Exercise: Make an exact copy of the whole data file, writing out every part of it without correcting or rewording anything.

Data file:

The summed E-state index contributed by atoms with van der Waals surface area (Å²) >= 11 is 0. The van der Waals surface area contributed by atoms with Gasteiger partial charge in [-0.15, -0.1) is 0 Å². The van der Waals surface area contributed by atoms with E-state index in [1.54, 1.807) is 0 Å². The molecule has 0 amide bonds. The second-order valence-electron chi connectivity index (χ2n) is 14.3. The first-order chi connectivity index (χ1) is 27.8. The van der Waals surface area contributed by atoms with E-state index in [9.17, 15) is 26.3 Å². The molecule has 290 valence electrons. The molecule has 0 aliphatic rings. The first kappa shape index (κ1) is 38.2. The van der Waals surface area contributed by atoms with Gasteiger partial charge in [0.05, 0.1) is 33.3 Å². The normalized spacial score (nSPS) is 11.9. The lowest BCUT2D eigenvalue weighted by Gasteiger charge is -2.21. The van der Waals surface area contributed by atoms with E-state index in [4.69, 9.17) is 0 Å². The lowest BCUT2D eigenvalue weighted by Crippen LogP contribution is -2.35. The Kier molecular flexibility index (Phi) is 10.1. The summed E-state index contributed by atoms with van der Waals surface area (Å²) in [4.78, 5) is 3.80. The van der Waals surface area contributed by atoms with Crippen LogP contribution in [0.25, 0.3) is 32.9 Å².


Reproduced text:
The summed E-state index contributed by atoms with van der Waals surface area (Å²) >= 11 is 0. The van der Waals surface area contributed by atoms with Gasteiger partial charge in [-0.15, -0.1) is 0 Å². The van der Waals surface area contributed by atoms with E-state index in [1.54, 1.807) is 0 Å². The molecule has 0 amide bonds. The second-order valence-electron chi connectivity index (χ2n) is 14.3. The first-order chi connectivity index (χ1) is 27.8. The van der Waals surface area contributed by atoms with E-state index in [9.17, 15) is 26.3 Å². The molecule has 290 valence electrons. The molecule has 0 aliphatic rings. The first kappa shape index (κ1) is 38.2. The van der Waals surface area contributed by atoms with Gasteiger partial charge in [0.05, 0.1) is 33.3 Å². The normalized spacial score (nSPS) is 11.9. The lowest BCUT2D eigenvalue weighted by Gasteiger charge is -2.21. The van der Waals surface area contributed by atoms with E-state index in [4.69, 9.17) is 0 Å². The lowest BCUT2D eigenvalue weighted by Crippen LogP contribution is -2.35. The Kier molecular flexibility index (Phi) is 10.1. The summed E-state index contributed by atoms with van der Waals surface area (Å²) in [4.78, 5) is 3.80. The van der Waals surface area contributed by atoms with Crippen LogP contribution in [0.25, 0.3) is 32.9 Å².